“Tak Bat” means giving alms to monks. It’s a way for Thai people to give back by offering free food to Buddhist followers who help teach others to be good and virtuous. It’s not charity in the Western sense. Thais see it as a virtue and for monks it’s a chance to give people the means to show goodness and do good deeds. By now, I had already developed an immense appreciation for this part of Thai culture – Dan and I just spent two days at a Buddhist meditation retreat where we learned the philosophy behind Buddhism, being good, and giving back.
Our local guide Pai Boon was so kind to share with us the tradition of giving alms to monks in Chiang Mai. He took us to a city’s local quarter where we could participate in tak bat.
Monks go out for alms at dawn around 5am or 6am, usually around the streets by a Thai monastery. They walk in a straight line, one behind the other with the most senior monk ahead, and always barefoot. I’m not sure why they don’t wear shoes? (Although Tricia’s reasons to go barefoot are pretty interesting).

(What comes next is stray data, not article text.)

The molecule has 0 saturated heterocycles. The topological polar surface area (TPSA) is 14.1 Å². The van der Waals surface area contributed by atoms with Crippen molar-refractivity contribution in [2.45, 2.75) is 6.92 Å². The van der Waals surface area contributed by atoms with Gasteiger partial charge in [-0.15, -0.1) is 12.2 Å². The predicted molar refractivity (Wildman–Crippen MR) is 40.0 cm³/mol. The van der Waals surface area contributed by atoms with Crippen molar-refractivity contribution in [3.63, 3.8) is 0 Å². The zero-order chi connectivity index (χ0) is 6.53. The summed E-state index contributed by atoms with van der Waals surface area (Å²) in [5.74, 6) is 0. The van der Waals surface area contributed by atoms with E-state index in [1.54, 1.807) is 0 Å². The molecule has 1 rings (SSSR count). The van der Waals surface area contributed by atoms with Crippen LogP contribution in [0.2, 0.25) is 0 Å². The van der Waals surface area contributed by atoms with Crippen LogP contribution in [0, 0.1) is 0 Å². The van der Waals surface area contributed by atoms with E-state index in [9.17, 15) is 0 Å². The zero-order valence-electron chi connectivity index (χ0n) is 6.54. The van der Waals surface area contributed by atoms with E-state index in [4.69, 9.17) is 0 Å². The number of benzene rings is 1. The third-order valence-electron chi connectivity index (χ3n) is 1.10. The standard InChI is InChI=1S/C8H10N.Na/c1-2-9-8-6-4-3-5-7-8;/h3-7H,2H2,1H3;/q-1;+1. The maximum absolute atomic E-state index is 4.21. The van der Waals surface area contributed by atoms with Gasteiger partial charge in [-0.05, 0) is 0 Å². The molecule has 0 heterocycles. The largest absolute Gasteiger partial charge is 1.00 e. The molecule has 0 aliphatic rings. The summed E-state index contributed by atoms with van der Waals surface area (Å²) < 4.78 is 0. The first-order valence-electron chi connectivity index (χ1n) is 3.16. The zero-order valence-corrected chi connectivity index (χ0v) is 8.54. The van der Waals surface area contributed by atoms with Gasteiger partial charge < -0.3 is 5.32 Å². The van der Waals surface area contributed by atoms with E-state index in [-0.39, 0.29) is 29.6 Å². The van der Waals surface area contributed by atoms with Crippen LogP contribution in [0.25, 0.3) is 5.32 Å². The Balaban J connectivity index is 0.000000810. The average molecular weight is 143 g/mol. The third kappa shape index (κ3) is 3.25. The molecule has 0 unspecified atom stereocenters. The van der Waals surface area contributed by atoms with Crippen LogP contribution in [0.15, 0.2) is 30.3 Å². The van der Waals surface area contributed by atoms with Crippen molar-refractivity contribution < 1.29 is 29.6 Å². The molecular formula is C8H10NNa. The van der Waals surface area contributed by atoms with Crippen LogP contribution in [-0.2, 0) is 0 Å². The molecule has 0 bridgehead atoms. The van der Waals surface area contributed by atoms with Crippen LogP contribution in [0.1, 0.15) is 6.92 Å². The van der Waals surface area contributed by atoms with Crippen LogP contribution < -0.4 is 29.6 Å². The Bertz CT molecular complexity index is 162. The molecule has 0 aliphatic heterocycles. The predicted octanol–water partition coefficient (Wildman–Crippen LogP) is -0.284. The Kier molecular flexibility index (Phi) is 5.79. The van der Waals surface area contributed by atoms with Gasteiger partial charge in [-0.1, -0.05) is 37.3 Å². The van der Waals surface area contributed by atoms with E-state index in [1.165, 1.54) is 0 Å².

Usually it’s food that Thais will place into the alms bowls that monks carry with them. Since rice is a staple in Thai culture, families cook it fresh from home and put a portion in plastic bags to give, or you can buy a full dish from local street vendors.
Thais also believe in sharing alms with the deceased in a ritual callled “kruat nam”. After giving alms to monks, it’s customary to pour a small amount of water into a cup then pour the water into soil. It’s like sharing goodness with the Earth and everyone around it!
In Chiang Mai, one of the things that stuck with me most is the Buddhist belief that it is better to give –
the more we give to others the better people we become
#ThailandInsider Tip: I recommend going with a local. They can show you the customary way to present your alms to monks and even teach you some of the culture behind it. If you contact me, I can connect you with Pai boon who was an amazing local guide.
When to go:
Monks begin walking the streets at dawn around 5am for 1-2 hours.
What to bring:
They like rice! Or anything fresh and flavourful
You will usually find them around Buddhist temples but we were grateful to have Pai Boon know where to go!
More in this series:
Thank you Pai Boon for sharing your culture with us.
I was a guest of Tourism Authority of Thailand – Canada while in Chiang Mai as part of their #ThailandInsider campaign. As always, all opinions are my own.